Roth M.7 (model 1907) self-loading pistol, right side. The thin tail of the striker, which extends out of the rear of the bolt, means that the gun is half-cocked and is ready to be fired.
Roth M.7 (model 1907) self-loading pistol, left side.
Roth M.7 (model 1907) self-loading pistol; bolt is locked back, and a loaded clip is inserted into the gun, ready to load the magazine.
Video courtesy of TheFirearmBlog
|Type||Single Action semiautomatic|
|Weight unloaded||1004 g|
|Barrel length||126 mm|
|Magazine capacity||10 rounds|
The Roth Model 1907 pistol bears the distinction of the first semi-automatic (self-loading) pistol that was ever adopted by any major military force in the world. In this particular case, it was the cavalry of the Austro-Hungarian empire. The pistol was based on patents of famous Austrian gun designers Georg Roth and Karel (Charles) Krnka. This pistol was manufactured between 1907 and 1918, and some 90 000 Roth M.07 pistols were made at Steyr and FEG arms factories.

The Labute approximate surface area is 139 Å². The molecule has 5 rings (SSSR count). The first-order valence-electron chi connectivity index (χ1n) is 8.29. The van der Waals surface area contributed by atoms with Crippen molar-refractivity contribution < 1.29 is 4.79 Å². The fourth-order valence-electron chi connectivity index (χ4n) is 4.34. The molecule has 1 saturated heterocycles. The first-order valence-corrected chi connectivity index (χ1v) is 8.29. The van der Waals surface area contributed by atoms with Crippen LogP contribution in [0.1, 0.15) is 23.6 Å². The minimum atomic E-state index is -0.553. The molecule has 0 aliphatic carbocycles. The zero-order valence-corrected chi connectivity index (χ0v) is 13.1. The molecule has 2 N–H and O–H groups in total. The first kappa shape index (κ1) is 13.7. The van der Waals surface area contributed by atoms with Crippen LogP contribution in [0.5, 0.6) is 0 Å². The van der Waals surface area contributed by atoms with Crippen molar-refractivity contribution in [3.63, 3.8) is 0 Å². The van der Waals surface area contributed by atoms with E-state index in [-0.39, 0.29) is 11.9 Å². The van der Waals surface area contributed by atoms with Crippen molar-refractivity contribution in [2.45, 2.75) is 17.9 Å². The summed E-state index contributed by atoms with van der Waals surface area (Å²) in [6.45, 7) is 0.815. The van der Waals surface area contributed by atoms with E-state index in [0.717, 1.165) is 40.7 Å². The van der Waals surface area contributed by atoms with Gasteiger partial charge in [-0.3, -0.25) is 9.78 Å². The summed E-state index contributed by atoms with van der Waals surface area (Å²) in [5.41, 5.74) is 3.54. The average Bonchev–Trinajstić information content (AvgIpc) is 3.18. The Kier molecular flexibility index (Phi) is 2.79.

The Roth Model 1907 pistol uses short recoil action with rotary barrel. barrel has two sets of radial lugs, each consisting of two lugs. Front pair of lugs, which is located near the barrel, follows the cam tracks cut in the stationary barrel bushing, thus forcing the barrel to rotate upon recoil. The rear set of lugs locks the barrel to the forward bolt extension when barrel is in forward position. Upon recoil, the barrel rotates and the rear lugs leave their mortises in the bolt extension, unlocking the bolt and allowing it to recoil freely to complete operating cycle. The feed is from integral box magazine, which is located inside the grip. Magazine is loaded from special stripper clips that are inserted into the loading ejection port at the top of the gun. Once the clip is inserted, shooter presses the cartridges from the clip and into the magazine, then removes the empty clip and presses bolt release button, to close the bolt and make the pistol ready to fire. The trigger of the Roth M.07 pistol was of quite advanced design. The gun was striker-fired, and the striker was only partially cocked after each shot. To complete the cocking and then release the striker, shooter have to full the trigger all the way back. Since integral the magazine was loaded from the top, pistol had a special "magazine release" button, which allowed to unload all cartridges in magazine at once, once the bolt is manually locked back.